The Australians threw away or deactivated their arms as Japanese aircraft bombed the road, killing both sides; somebody forgot to tell them that the fighting was over! Marched back to internment behind their own barbed wire at Oesapa Besar, a mutual respect existed as Japanese noted the savagery with numerous bayonet wounds on their dead as they were gathered up for cremation. Some Japs feigned death to rise up behind and shoot their enemy in the back, so rear units and reinforcements made sure that all prone bodies were really dead. Sparrow Force was not massacred like their Gull or Lark force counterparts... these were the same Japs who murdered hundreds of Gull Force pow's at Laha airfield. Sparrow Force had earned a grudging respect from their new captors because after discovering mutilated prisoners at Babao, the C.O. ordered 'No prisoners!'.

Sparrow Force was interned on Timor for about seven months as drafts split up the 2/40th companies and ancillary units of Sparrow Force to be shipped out on Hell ships bound for Java and slave labour in Japan, Sumatra and the Burma-Siam railway. An even worse fate awaited all of those prisoners of war. 

The 2nd Independent Company (Commando) carried on Sparrow Force resistance against the Japanese, bolstered by a few hundred who escaped from West Timor. The force was finally withdrawn to Australia at the end of 1942. Sparrow Force tied up tens of thousands of front-line Japanese troops that would have otherwise impacted on Allied successes in the Pacific. They are immortalized in Damien Parer’s film ‘Men of Timor’, shot on location in November 1942. Parer was a likely casualty of US ‘friendly fire’ while filming the 1st Marine Division attack on Peleliu for Columbia Pictures in September 1944; he won an Academy Award in 1943 for ‘Kokoda Front Line’. It is ironic that Parer’s remains are now alongside those of the Gull Force members massacred on Ambon and Sparrow Force members from Timor, later re-interred at the Ambon war cemetery.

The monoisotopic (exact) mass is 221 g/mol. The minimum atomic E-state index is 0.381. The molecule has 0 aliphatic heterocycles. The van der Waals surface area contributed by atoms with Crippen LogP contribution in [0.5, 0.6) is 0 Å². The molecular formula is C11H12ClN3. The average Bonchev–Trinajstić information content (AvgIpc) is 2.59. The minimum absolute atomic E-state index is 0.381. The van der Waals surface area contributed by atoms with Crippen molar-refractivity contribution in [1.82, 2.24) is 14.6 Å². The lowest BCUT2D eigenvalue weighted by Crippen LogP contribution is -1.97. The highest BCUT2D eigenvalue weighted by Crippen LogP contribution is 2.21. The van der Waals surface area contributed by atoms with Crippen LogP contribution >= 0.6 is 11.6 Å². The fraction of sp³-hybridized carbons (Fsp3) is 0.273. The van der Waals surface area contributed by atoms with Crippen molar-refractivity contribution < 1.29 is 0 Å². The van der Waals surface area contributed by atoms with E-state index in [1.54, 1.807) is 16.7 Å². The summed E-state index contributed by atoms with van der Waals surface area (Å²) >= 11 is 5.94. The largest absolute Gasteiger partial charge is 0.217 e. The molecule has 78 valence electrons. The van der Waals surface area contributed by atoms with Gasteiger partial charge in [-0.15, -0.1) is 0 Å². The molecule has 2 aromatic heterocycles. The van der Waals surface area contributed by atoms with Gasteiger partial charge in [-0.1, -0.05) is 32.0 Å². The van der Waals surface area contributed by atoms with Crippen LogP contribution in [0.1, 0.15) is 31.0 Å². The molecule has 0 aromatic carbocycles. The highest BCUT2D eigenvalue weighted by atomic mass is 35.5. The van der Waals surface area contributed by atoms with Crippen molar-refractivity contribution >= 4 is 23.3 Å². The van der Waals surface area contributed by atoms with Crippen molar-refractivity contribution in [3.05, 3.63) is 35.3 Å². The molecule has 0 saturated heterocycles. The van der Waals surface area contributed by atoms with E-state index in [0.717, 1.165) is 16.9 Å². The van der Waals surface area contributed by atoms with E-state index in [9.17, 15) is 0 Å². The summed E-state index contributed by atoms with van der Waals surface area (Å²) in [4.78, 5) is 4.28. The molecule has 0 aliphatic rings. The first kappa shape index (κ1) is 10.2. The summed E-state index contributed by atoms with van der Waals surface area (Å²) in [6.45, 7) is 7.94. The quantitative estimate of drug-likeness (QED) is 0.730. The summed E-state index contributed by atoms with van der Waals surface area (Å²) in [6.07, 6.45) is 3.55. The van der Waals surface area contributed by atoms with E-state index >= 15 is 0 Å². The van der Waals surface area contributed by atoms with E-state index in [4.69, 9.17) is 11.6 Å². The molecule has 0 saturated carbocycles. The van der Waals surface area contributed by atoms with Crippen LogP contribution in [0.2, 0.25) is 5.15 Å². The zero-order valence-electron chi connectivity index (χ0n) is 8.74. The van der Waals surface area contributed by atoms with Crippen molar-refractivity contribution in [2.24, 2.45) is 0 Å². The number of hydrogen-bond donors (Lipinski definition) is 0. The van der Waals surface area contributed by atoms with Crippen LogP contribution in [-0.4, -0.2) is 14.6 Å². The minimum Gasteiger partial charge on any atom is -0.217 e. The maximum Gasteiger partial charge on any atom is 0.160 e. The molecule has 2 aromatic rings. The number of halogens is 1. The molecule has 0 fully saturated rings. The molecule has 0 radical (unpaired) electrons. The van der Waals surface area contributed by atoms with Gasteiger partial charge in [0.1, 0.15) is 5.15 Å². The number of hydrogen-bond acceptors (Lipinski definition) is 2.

Footsteps of Sparrow Force combines the old with the new; cherished photographs and records carefully preserved by an ever-diminishing number of survivors, recorded and processed using new digital technologies. It is over seventy years since those men left their homes and loved ones on the great adventure to the north. Europe they thought would be their destination, to see England and the Continent or maybe North Africa and the Middle East, to fight the Nazis. Few realized that when Sparrow Force was conceived and Japan entered the war, they would be sent to an island only a few hundred miles distant, that would change their lives forever.

  

 


 

 

With assistance from friends and Sparrow Force members, we have funded this project ourselves. Should any visitors to our site know Sparrow Force member families with photographs or momentos, we would be pleased to hear from you.
'Footsteps of Sparrow Force' DVD & Research CD are now available, see details at www.skennerton.com
If you have any memorabilia or details to add to our ongoing record, please e-mail Ian at idskennerton@hotmail.com

 We have two sets available now... 'Footsteps of Sparrow Force' is a 1 hr 53 min documentary DVD plus Research CD with many 'new' wartime photographs. GPS references enable viewers to follow Force deployments and action on Google Earth, from your own computer. Our tribute to the men of Sparrow Force, whose sacrifices are generally unknown.
A companion set just released is 'Guns & Gear of Sparrow Force', a 1 hr 23 min DVD plus Resources CD with .pdf
files of articles on particular firearms & ordnance, armourers charts, equipment photo folders, production crew, &c.
Now available for $35 + $8 p&p [postage Australia1] for each set or $65 + $10 p&p for both sets of 4 discs...
Ian Skennerton, Independent Digital Studio, PO Box 80, Labrador 4215.


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Ian D. Skennerton